Economists Are Cutting Back Their Recession Expectations

Wall Street Journal (07/15/23) Torry, Harriet; DeBarros, Anthony

Economists are dialing back recession risk expectations due to easing inflation, a strong labor market, and economic resilience, according to a survey of 69 economists by the Wall Street Journal. Economists lowered the probability of a recession in the next 12 months to 54% from 61% in the prior two surveys. Forecasters said gross domestic product would increase 1% in 2023, measured from the fourth quarter a year earlier, double the previous forecast of 0.5%. Nearly 60% said slowing inflation is the main reason for optimism about the economic outlook.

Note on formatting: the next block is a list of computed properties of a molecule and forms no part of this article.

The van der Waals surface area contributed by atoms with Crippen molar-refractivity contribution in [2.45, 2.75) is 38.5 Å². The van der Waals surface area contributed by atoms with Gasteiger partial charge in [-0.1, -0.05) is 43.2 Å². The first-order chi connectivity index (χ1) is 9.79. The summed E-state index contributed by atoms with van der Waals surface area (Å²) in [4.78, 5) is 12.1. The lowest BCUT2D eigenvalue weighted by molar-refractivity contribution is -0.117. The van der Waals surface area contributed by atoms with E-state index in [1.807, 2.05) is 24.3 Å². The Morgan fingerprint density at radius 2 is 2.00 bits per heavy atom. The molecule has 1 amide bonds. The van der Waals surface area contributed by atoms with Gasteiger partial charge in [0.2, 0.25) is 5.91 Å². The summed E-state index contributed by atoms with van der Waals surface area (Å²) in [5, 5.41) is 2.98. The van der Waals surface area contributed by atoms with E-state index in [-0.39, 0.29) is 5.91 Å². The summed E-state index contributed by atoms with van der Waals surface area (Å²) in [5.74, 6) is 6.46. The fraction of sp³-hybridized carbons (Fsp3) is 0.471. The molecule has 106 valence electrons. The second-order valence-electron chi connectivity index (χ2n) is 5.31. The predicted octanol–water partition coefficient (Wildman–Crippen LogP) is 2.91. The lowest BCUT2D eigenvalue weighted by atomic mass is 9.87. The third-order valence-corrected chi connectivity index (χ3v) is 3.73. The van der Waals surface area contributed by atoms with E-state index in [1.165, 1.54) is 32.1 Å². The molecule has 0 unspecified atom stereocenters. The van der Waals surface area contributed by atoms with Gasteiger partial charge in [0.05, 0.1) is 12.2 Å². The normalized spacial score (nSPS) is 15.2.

Economists expect the U.S. Federal Reserve’s preferred inflation measure to decline to 3.7% by the fourth quarter of this year, though that is still well above the Fed’s 2% target. On average, economists still expect the labor market will lose 10,551 jobs a month in the first quarter of 2024, broadly unchanged from their previous forecast. But unlike in the April survey, economists no longer expect job cuts in the third and fourth quarter of this year. They expect employers to add jobs in the second and third quarters of next year, suggesting any downturn will be mild.

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